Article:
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De Arma - After Dark, You're There
De Arma - After Dark, You're There

De Arma – After Dark, You’re There | Progressively Melancholic

De Arma is a Gothic Rock duo from Sweden. Consisting of guitarist, vocalist, and bass player Andreas Pettersson and drummer Johan Marklund the music is phenomenal. With loads of experience under their belt, De Arma has been releasing music for a while now. They have dropped a couple of tracks to tease their upcoming EP, Nightcall. This new album has shown us hints of experimentalism and plenty of relearning with the Melancholic Rock genre.

After Dark, You’re There is truly an experience that spans a whopping 9 minutes and 16 seconds. With a slow burn progression that develops as the song progresses, After Dark, You’re There has everything you need. The guitars have an ethereal sound that immerses you fully in the song. The vocal work reminds me of such acts as Dream Theatre and oddly enough, Depeche Mode. The upbeat rhythmic drums and the melody play off of each other with such great chemistry. Moreover, the entire sonic experience is immersive and almost interactive. There’s so much to unpack with these lads.

De Arma has so much to offer the world with its music. Redefining genres and immersing listeners isn’t all they do, yet they do it so well. Keep an eye out for their upcoming EP, Nightcall. We’ve also managed to score an interview with the lads that you can read down below.

Who/What has influenced the band’s sound over the years?
Oh, that’s a tricky one to explain. There have been so many inspirational elements. Life, in general, is a big one – 40 years of earthly existence cements a lot of impressions. De Arma is like a filter used to rid yourself of difficult life experiences that have left behind deep scars; hardships, loss, or any other struggle that might have come your way. I’d say our main inspiration is reflecting on how one feels in such situations. Obviously, the atmospheres created by various music and movies have also been inspirational to us.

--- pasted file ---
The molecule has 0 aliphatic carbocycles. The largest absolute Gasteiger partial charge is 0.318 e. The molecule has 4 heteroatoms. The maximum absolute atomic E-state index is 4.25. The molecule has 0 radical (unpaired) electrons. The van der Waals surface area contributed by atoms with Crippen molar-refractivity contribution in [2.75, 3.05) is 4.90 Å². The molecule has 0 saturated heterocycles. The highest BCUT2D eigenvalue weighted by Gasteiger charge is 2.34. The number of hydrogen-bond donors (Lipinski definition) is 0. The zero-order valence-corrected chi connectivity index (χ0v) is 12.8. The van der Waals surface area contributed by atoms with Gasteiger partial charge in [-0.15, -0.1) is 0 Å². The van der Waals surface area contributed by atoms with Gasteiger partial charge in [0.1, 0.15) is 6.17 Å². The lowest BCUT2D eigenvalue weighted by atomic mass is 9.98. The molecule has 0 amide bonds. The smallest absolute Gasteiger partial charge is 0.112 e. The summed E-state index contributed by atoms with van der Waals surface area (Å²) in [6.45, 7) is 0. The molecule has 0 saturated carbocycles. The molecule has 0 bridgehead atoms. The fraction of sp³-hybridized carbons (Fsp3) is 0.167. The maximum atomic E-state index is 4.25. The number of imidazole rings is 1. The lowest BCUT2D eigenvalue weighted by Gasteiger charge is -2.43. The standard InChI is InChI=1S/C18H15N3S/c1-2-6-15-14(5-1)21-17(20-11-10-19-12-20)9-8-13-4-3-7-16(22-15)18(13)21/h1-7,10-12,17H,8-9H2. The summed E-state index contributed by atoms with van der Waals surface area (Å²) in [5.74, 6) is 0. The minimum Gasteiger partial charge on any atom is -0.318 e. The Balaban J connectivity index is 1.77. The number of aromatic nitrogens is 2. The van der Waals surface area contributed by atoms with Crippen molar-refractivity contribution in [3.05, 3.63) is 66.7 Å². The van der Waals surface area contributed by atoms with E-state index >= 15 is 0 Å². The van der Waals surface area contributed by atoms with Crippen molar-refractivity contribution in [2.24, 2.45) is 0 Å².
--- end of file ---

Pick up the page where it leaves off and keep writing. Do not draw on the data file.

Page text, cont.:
What has been the most significant turning point for the band since you formed?
That would actually be this present moment, with the release of our new EP, “Nightcall”. Seeing as how we were inactive for eight years – between 2012 and 2020 – and that both our two full-length albums were written before that time, it feels good to finally put out some songs which are fully representative of the De Arma of today. Our new EP is less metal-oriented than our previous releases and certainly more synth-driven. The latter is something we’ve wanted to experiment with for many years – in part due to our lifelong passion for the sounds of the 80s.

How have you developed your sound over time and how would you describe it to someone who hasn’t heard your music before?
My roots are in extreme metal, which obviously coloured our early works. I suppose it’s only natural that parts of the musical source you originate from shine through in whatever style you embrace during your journey. A lot of the atmosphere from our early days is still present in what we do today – and will thus remain in what we do tomorrow.  I’m not a big fan of putting tags on our music, but I guess we fall under the gothic rock genre. With “Nightcall”, I’ve seen genres like post-punk and darkwave mentioned but whether that’s accurate or not is not for me to say. Melancholy has always been a strong element, and perhaps a darker atmosphere.

What is the most integral part of the band?
Writing music, definitely. Putting tunes to certain memories and emotions. Creating an atmosphere capable of either destruction or healing. De Arma is a therapeutic tool for us – and perhaps for some people out there who can relate to it in a similar way that we do.

How do you go about creating a song like, After Dark, You’re There?
For me, writing music can often be compared to painting a picture: step by step, fragment by fragment, layer by layer. I can certainly have an idea from the beginning, but the end result usually ends up quite different. The first draft of After Dark was more in the vein of a traditional rock song; it was meant to be on our next album. After experimenting with re-arranging it to a more synth-driven piece, we felt that it made the song more interesting and also strengthened the atmosphere we were looking for. So, we did the same thing with two other compositions – hence, “Nightcall” was born.

Where do you see yourselves after this release and what is next for De Arma?
We’re now back in the studio, arranging songs for our next album which we hope to finalise before the year’s end. No more, no less.

be sure to stream and add After Dark, You’re There to your playlists today!

Check out our playlists here!

Discovered via http://musosoup.com

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I listen to and make silly noises while analysing why people behave the way they do.

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